Since we’ve been discussing technical and practical ways to improve accessibility in online learning, I offer my story to give life to what we do.
Many of us might have been in this same situation as former students or even current professionals in an online academic environment:
You are navigating your way through an online course and a question pops into your head. Maybe it’s “Don’t I have a paper due this week?” or “What is Spring Break?” So you navigate to the course’s syllabus section and click on the link to navigate that document.
Being an occasional web designer, text styles have been pretty deeply ingrained in me since the days of Netscape, AOL, and Lycos. (Did I just date myself?) I’ll operate on the assumption that for most folks, text styles include 3 or 4 categories: bold, underline, italic, and perhaps color.
For weeks we’ve been talking about Accessibility. Though at one point this was a highly under-discussed topic, it is one that deserves the attention it is now getting.
When designing online courses, it can be very tempting to use a lot of color to catch your students’ attention, point out important information, and dress up your course content. Unfortunately, even the smallest choices in color can present challenges for students. One of our greatest challenges when designing online courses is designing for “readability.” Readability standards ask that content of your courses be written in clear, precise language that is well structured.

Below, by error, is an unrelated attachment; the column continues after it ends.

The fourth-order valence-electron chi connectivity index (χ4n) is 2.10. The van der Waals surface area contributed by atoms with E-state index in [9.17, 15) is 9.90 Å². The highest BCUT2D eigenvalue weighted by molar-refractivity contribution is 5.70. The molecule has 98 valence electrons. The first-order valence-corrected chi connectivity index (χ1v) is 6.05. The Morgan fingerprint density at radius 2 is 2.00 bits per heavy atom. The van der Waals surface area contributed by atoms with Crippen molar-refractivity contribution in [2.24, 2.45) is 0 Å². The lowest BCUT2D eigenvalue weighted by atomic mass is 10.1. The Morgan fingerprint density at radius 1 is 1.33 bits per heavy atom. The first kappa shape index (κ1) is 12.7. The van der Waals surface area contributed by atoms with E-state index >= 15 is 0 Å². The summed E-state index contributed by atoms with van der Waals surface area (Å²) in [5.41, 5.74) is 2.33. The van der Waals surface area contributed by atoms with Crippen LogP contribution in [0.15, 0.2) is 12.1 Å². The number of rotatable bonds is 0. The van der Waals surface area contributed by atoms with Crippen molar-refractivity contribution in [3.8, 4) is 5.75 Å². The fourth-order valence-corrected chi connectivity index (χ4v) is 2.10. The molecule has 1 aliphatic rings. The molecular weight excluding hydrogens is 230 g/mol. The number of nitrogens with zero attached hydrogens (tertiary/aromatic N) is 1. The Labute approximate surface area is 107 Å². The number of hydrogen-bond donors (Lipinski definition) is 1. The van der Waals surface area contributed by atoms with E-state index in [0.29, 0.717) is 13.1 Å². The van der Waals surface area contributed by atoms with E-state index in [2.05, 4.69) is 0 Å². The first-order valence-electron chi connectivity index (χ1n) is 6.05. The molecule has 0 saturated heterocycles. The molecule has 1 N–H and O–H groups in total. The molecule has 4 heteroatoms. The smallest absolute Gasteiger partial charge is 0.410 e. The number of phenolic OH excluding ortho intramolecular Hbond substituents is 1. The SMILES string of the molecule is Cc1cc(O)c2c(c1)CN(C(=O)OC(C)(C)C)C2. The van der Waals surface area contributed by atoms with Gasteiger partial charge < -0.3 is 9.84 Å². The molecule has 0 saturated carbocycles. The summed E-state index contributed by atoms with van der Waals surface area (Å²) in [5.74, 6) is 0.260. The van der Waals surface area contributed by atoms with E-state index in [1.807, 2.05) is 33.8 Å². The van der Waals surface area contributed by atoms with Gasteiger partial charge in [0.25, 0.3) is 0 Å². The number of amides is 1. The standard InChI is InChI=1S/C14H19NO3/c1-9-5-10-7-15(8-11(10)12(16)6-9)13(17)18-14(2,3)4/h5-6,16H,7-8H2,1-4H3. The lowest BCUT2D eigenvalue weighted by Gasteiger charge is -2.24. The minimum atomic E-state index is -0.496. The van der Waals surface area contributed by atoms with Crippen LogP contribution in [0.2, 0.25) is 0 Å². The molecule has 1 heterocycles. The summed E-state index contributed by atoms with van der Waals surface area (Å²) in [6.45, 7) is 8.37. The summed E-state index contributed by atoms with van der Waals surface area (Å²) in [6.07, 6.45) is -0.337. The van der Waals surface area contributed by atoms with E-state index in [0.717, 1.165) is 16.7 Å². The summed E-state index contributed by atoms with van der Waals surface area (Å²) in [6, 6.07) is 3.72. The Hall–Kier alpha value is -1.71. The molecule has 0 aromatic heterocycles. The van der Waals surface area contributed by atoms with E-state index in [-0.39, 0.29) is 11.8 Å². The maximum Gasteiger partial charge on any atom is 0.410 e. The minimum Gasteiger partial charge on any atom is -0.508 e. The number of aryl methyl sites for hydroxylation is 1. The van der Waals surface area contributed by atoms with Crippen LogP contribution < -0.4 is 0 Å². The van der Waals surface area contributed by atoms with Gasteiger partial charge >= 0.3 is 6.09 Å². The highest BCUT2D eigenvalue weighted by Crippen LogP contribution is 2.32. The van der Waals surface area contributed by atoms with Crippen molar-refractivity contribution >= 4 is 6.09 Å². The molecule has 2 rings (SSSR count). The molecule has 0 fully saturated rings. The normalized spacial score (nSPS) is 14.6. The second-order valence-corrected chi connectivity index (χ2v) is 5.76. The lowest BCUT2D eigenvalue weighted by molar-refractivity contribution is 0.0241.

Over the course of next several months, IDT will be bringing the WSU community a lot of information about accessibility. Accessibility is just as important in our online campus as it is on the physical one, and because so much of what we do online has something to do with instruction, it might be even more critical.
We’re back with more good news for working towards accessibility. Not too long ago, I posted the Accessibility Check blog, where we walked through the Microsoft Office 2010 and 2013 Accessibility Checker tool for PC users. Well more good news is here for all those who use Adobe Acrobat Pro.
Good News PC users! Did you know that MS Office 2010 and 2013 for PC have Accessibility Checkers built into Word, PowerPoint, and Excel to help you identify potential accessibility problems?
Not all assumptions are wrong; but not all assumptions are right, either. So what about the assumptions we make every day; the ones we may not even realize that we are making?